This section is from "Scientific American Supplement Volumes 275, 286, 288, 299, 303, 312, 315, 324, 344 and 358". Also available from Amazon: Scientific American Reference Book.
In general, the greater number of the specimens which are to be found in the tunnel occur in veins generally perpendicular, and with other minerals of little or no value, as calcite, chlorite, and imperfect crystals of the same mineral. A few occur in nodules inclosed in the solid body of rock, and in which condition they are seldom of value. The greater abundance are in the veins of the dark-green soft chlorite, and some few in horizontal beds. The minerals are found in the first condition by examining all the veins running from floor to ceiling of the tunnel. The ores of calcite first mentioned are very conspicuous, they being white in the dense black rock. They may be chipped from, as there are about thirty or forty of them exposed in each shaft, and the character of the minerals examined to see if anything but calcite is in it. This is ascertained by a drop of acid, as explained before, and by the descriptions given further on. The veins of chlorite are not so conspicuous, being of a dark-green color; but by probing along the walls with a stick or hammer, they may be recognized by their softness, or by its dull glistening appearance. They are comparatively few, but from an inch to three feet wide; and minerals are found by digging it out with a stick or a three-foot drill, to be had at the headings. Where the most minerals occur in the chlorite is when plenty of veins of calcite are in its vicinity, and its edges near the trap are dry and crumbly. It is here where the minerals are found in this crumbly chlorite, and generally in geodes--that is, the faces of the minerals all point inward, formerly a spherical mass--rough and uncouth on the outside, and from half an inch to nearly a foot in diameter. These are valuable finds, and well worth digging for. The beds of minerals generally are of but one species, and will be mentioned under the head of the minerals occurring in them. Besides, in the tunnel there are generally more or less perfect minerals upon the main dump over the edge of the bluff toward the river. Here many specimens that have escaped the eyes of the miners may be found among the loose rock, being constantly strewn out by the incline of the bed; in fact, this is the only place in which quite a number of the incident minerals may be found; but I will not linger longer on this, as I shall refer to it under the minerals individually.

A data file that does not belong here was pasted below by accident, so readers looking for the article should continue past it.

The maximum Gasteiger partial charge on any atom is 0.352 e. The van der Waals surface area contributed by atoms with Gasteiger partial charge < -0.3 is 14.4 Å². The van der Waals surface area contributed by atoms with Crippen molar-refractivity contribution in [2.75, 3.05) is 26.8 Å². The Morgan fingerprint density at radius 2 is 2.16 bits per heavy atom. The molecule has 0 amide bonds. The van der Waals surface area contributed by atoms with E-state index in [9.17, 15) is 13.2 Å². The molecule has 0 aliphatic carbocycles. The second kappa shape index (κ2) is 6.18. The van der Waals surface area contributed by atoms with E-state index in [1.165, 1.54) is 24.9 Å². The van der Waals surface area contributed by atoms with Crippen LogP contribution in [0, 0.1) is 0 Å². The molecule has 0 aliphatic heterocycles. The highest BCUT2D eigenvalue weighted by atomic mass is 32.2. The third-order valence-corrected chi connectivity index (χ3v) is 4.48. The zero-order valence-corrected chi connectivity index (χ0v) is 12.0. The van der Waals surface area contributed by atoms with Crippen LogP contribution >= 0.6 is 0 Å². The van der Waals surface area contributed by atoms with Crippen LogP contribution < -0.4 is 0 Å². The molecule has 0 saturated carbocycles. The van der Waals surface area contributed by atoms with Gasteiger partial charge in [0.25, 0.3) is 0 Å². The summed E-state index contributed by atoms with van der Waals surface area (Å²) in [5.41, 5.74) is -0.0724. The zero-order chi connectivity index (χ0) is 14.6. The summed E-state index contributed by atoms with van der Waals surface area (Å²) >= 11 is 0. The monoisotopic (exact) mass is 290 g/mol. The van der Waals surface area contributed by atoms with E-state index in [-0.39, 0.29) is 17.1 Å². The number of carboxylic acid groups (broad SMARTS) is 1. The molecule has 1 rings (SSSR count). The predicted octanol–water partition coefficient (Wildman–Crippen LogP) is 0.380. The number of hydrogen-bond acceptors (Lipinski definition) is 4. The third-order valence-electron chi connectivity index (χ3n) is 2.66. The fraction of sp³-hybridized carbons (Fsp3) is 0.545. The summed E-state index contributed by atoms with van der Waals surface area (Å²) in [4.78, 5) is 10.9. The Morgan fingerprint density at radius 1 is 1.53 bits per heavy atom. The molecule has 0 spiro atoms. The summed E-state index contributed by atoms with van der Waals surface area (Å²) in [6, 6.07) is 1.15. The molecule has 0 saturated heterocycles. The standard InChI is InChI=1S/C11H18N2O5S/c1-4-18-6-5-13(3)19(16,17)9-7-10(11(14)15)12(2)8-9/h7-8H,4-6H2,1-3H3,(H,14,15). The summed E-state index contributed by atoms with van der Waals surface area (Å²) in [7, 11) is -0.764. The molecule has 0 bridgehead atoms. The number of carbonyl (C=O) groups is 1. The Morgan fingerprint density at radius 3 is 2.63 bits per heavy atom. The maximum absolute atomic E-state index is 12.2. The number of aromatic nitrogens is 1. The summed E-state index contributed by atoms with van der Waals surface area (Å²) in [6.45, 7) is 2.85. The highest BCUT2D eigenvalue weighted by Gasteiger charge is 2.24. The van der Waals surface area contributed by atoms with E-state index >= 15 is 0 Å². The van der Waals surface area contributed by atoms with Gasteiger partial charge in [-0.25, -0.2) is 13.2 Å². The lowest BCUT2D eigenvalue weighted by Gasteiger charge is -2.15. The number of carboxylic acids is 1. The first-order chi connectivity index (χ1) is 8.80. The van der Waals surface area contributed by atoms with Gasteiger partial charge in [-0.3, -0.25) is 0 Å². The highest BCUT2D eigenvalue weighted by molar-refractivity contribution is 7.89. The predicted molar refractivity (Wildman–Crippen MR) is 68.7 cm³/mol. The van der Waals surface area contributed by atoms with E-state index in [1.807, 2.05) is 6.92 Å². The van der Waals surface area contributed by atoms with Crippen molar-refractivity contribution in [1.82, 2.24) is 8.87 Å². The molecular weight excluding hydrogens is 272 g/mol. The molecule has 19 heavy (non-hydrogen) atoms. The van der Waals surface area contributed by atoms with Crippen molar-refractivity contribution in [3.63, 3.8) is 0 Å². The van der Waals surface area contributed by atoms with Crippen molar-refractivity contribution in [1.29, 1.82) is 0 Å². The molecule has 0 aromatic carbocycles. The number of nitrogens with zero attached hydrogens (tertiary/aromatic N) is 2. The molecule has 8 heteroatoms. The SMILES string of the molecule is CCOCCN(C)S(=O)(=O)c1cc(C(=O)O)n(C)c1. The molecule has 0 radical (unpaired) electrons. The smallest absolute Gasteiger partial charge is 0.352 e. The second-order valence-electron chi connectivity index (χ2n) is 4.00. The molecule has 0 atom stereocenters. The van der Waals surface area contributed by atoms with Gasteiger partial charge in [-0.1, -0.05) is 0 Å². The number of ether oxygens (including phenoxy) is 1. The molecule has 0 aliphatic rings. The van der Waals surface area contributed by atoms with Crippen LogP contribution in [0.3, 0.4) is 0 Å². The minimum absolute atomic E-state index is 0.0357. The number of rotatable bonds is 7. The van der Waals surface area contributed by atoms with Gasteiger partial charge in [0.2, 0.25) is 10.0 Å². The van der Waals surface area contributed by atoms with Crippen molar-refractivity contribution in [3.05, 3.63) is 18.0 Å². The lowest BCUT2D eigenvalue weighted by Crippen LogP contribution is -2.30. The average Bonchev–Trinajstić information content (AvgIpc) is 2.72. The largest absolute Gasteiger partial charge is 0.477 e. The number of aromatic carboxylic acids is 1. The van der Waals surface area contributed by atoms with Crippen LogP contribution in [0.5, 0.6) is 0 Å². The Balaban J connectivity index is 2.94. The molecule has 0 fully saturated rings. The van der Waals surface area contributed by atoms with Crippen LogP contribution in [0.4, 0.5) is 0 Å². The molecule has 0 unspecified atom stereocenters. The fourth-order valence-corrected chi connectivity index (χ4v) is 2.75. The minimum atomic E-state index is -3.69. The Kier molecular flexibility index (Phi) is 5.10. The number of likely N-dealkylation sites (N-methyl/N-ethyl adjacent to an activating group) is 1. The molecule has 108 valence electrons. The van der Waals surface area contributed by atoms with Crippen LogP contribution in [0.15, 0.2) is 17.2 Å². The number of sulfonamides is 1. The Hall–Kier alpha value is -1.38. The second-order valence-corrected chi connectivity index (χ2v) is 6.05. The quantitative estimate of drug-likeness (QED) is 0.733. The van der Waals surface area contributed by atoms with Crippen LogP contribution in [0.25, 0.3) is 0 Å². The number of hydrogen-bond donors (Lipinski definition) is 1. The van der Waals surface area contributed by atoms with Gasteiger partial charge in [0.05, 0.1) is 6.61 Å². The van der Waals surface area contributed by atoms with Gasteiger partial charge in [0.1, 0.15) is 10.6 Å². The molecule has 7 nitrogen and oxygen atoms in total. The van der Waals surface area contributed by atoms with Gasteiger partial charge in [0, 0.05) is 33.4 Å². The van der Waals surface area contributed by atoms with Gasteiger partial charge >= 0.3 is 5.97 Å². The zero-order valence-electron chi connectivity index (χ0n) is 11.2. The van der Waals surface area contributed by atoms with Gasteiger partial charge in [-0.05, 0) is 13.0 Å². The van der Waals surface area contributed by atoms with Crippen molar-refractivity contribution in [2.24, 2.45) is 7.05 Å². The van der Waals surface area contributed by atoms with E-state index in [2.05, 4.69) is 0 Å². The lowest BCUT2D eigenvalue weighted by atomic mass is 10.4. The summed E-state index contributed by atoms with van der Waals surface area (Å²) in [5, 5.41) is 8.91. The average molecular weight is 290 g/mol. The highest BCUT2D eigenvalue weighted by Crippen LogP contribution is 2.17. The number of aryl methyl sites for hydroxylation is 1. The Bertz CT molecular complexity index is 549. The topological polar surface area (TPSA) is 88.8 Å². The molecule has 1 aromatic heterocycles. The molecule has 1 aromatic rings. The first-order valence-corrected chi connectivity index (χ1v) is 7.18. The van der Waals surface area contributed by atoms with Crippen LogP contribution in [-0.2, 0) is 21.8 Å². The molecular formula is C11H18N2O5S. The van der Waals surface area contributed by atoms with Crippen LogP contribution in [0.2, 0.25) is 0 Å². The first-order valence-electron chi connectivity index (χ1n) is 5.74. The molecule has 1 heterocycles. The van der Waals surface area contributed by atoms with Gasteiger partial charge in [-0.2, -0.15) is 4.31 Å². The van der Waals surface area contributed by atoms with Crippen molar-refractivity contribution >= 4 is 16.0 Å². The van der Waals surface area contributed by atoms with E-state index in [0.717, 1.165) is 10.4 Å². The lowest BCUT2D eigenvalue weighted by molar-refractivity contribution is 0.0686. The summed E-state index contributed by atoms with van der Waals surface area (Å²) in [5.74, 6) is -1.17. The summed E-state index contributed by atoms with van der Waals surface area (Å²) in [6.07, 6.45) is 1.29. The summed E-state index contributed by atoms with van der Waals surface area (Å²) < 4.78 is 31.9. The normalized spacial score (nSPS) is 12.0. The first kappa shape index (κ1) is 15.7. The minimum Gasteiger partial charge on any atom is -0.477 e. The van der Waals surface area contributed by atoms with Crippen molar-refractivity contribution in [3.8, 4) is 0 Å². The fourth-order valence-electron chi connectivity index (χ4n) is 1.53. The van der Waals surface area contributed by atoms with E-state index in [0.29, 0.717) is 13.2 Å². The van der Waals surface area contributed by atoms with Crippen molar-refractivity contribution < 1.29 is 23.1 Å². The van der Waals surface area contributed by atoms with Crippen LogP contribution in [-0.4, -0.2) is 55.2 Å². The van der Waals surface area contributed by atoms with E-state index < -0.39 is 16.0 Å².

The minerals occurring at the tunnel are as follows, with their descriptions and locations in the order of their greatest abundance: